Parts of the Caribbean and Central America are likely to experience a significant summer drying trend by the middle of this century, UCLA atmospheric scientists will report in the April 18 issue of Proceedings of the National Academy of Sciences (PNAS).
Their research is based on an analysis of 10 global climate computer simulations, from the U.S. National Center for Atmospheric Research, the U.S. National Oceanic and Atmospheric Administrations Geophysical Fluid Dynamics Laboratory, and from Australia, Britain, France, Germany and Japan. (The study is published this week in the PNAS online edition.)
The majority of the computer models calls for a substantial decrease in tropical rainfall to occur by 2054, or sooner under some of the models, said J. David Neelin, UCLA professor of atmospheric and oceanic sciences, a member of UCLAs Institute of Geophysics and Planetary Physics, and lead author of the study. By the end of this century, the models call for a decrease in summer rainfall of 20 percent or more in parts of the Caribbean and Central America, Neelin said. The winter change in rainfall in this region is not dramatic, added Neelin, who noted that summer and winter rains occur by very different climate phenomena. If the models prove correct, the decreased rainfall would be a consequence of human-induced global warming, he said.
Stuart Wolpert | EurekAlert!
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Plants and algae use the enzyme Rubisco to fix carbon dioxide, removing it from the atmosphere and converting it into biomass. Algae have figured out a way to increase the efficiency of carbon fixation. They gather most of their Rubisco into a ball-shaped microcompartment called the pyrenoid, which they flood with a high local concentration of carbon dioxide. A team of scientists at Princeton University, the Carnegie Institution for Science, Stanford University and the Max Plank Institute of Biochemistry have unravelled the mysteries of how the pyrenoid is assembled. These insights can help to engineer crops that remove more carbon dioxide from the atmosphere while producing more food.
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Our brains house extremely complex neuronal circuits, whose detailed structures are still largely unknown. This is especially true for the so-called cerebral cortex of mammals, where among other things vision, thoughts or spatial orientation are being computed. Here the rules by which nerve cells are connected to each other are only partly understood. A team of scientists around Moritz Helmstaedter at the Frankfiurt Max Planck Institute for Brain Research and Helene Schmidt (Humboldt University in Berlin) have now discovered a surprisingly precise nerve cell connectivity pattern in the part of the cerebral cortex that is responsible for orienting the individual animal or human in space.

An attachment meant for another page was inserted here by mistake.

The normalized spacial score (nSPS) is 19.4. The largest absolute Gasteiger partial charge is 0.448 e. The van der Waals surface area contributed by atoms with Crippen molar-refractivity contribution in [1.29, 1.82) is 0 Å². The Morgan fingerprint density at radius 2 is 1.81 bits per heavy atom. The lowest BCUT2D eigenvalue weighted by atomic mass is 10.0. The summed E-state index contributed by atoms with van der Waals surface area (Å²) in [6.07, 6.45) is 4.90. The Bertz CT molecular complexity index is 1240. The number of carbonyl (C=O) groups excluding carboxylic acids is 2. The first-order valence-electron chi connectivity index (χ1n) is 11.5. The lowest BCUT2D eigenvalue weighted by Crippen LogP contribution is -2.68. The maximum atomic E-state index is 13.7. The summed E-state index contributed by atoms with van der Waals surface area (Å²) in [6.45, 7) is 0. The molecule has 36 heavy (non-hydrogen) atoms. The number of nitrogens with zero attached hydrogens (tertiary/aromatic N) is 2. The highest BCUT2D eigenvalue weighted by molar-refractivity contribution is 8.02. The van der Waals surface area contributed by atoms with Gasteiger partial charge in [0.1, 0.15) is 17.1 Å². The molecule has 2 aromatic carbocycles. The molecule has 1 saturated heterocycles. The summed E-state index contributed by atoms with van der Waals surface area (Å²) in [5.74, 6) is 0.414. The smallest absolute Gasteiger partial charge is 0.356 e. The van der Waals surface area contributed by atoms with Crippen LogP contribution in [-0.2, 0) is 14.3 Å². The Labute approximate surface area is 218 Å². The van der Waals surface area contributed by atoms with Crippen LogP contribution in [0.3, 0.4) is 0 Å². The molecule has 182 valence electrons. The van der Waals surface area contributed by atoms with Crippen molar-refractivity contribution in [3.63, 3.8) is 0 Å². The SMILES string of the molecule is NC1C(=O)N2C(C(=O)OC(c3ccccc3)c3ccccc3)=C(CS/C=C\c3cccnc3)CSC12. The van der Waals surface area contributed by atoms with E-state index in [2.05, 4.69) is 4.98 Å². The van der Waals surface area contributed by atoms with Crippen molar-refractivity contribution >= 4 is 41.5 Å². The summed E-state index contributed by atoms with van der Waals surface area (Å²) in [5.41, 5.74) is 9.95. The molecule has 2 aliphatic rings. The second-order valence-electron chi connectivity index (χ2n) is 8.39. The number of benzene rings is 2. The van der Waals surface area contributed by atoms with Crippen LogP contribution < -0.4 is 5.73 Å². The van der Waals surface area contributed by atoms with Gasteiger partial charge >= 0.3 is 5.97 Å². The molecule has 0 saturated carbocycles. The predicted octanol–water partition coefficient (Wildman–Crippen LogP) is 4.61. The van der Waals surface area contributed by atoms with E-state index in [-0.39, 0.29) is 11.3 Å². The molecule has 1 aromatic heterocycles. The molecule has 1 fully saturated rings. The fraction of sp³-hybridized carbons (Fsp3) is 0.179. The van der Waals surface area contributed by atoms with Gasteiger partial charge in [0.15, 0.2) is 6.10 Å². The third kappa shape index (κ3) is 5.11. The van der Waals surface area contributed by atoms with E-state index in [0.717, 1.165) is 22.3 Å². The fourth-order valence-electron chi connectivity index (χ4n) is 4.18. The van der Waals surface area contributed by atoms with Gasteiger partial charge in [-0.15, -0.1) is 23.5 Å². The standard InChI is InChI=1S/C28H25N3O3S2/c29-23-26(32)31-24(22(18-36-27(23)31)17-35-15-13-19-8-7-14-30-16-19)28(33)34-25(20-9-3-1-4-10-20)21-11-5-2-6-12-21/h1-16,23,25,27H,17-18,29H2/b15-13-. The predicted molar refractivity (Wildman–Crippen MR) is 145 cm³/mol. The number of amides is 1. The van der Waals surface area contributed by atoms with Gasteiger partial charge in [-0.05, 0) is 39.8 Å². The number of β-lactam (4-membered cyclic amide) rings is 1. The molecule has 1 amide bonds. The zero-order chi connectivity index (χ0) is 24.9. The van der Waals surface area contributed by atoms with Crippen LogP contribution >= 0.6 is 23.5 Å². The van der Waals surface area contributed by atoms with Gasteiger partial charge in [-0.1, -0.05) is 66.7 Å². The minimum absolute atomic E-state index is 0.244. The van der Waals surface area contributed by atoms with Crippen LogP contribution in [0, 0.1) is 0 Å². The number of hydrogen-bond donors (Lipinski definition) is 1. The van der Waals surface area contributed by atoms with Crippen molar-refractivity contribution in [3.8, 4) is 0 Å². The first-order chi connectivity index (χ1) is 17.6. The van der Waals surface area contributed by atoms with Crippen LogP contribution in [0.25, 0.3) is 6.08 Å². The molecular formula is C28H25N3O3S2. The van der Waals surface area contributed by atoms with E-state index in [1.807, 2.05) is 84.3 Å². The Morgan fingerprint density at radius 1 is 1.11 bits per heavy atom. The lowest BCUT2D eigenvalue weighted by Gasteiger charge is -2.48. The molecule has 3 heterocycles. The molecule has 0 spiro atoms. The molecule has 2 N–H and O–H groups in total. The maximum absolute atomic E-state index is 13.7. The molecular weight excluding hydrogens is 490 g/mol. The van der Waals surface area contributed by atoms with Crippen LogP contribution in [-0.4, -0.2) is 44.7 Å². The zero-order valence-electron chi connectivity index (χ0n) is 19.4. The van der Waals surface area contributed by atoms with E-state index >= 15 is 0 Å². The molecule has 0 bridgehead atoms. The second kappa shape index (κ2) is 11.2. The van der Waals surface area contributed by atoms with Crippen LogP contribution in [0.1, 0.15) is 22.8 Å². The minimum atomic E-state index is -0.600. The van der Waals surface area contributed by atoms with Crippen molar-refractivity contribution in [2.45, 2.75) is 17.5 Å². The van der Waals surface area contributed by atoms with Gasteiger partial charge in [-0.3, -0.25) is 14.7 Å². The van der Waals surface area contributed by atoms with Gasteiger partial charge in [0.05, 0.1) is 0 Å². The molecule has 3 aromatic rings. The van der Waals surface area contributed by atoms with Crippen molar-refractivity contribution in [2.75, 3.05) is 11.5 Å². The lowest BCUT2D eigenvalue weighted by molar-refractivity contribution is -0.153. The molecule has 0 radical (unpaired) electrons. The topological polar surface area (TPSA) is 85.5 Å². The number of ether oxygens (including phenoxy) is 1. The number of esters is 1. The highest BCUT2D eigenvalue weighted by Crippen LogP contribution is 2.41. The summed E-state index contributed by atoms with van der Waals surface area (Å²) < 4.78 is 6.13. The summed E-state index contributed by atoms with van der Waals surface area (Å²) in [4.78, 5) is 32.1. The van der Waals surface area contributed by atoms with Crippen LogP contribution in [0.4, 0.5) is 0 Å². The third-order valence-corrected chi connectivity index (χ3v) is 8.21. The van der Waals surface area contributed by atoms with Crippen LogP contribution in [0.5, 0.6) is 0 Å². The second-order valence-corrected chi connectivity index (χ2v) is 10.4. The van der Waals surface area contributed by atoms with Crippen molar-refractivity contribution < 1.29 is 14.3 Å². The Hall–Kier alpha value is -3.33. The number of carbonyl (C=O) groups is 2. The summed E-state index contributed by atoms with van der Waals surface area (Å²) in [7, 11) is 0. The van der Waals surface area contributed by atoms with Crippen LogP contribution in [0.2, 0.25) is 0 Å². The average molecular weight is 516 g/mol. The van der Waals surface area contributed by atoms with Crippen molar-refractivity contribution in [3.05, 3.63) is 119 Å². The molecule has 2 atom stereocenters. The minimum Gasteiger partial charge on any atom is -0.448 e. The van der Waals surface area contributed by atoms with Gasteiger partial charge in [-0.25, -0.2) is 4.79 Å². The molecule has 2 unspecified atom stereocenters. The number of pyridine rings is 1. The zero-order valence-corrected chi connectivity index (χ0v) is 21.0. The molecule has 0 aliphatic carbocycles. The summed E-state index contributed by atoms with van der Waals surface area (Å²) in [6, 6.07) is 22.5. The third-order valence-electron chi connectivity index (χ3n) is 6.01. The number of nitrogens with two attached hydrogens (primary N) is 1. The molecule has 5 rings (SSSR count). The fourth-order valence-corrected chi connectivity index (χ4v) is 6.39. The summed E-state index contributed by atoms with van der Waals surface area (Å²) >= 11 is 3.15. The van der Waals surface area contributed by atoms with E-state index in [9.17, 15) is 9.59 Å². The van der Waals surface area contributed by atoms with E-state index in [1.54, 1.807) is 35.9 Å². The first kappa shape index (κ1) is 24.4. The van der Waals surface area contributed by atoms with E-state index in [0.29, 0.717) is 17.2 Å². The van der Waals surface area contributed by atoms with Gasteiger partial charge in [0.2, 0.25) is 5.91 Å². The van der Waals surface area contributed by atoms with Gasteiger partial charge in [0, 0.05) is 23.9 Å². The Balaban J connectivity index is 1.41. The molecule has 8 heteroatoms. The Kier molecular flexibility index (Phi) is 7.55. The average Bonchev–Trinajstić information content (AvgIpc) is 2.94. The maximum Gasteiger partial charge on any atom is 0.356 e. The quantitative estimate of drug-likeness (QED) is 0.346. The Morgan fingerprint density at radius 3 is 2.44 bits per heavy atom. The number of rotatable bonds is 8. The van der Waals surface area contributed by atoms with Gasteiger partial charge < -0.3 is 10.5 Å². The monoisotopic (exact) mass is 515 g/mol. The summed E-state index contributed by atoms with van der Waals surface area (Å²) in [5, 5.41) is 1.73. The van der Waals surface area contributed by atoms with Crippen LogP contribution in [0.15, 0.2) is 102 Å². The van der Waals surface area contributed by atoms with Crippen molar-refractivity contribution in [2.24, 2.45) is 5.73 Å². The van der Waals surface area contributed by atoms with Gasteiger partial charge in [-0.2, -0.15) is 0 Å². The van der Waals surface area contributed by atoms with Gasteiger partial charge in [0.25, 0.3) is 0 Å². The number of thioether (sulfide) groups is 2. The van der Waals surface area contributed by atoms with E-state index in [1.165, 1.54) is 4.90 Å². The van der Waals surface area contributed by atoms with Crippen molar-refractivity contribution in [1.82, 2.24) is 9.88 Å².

The researchers report online in Nature (Schmidt et al., 2017. Axonal synapse sorting in medial entorhinal cortex, DOI: 10.1038/nature24005) that synapses in...
Whispering gallery mode (WGM) resonators are used to make tiny micro-lasers, sensors, switches, routers and other devices. These tiny structures rely on a...
Using ultrafast flashes of laser and x-ray radiation, scientists at the Max Planck Institute of Quantum Optics (Garching, Germany) took snapshots of the briefest electron motion inside a solid material to date. The electron motion lasted only 750 billionths of the billionth of a second before it fainted, setting a new record of human capability to capture ultrafast processes inside solids!
When x-rays shine onto solid materials or large molecules, an electron is pushed away from its original place near the nucleus of the atom, leaving a hole...
For the first time, physicists have successfully imaged spiral magnetic ordering in a multiferroic material. These materials are considered highly promising candidates for future data storage media. The researchers were able to prove their findings using unique quantum sensors that were developed at Basel University and that can analyze electromagnetic fields on the nanometer scale. The results – obtained by scientists from the University of Basel’s Department of Physics, the Swiss Nanoscience Institute, the University of Montpellier and several laboratories from University Paris-Saclay – were recently published in the journal Nature.
Multiferroics are materials that simultaneously react to electric and magnetic fields. These two properties are rarely found together, and their combined...
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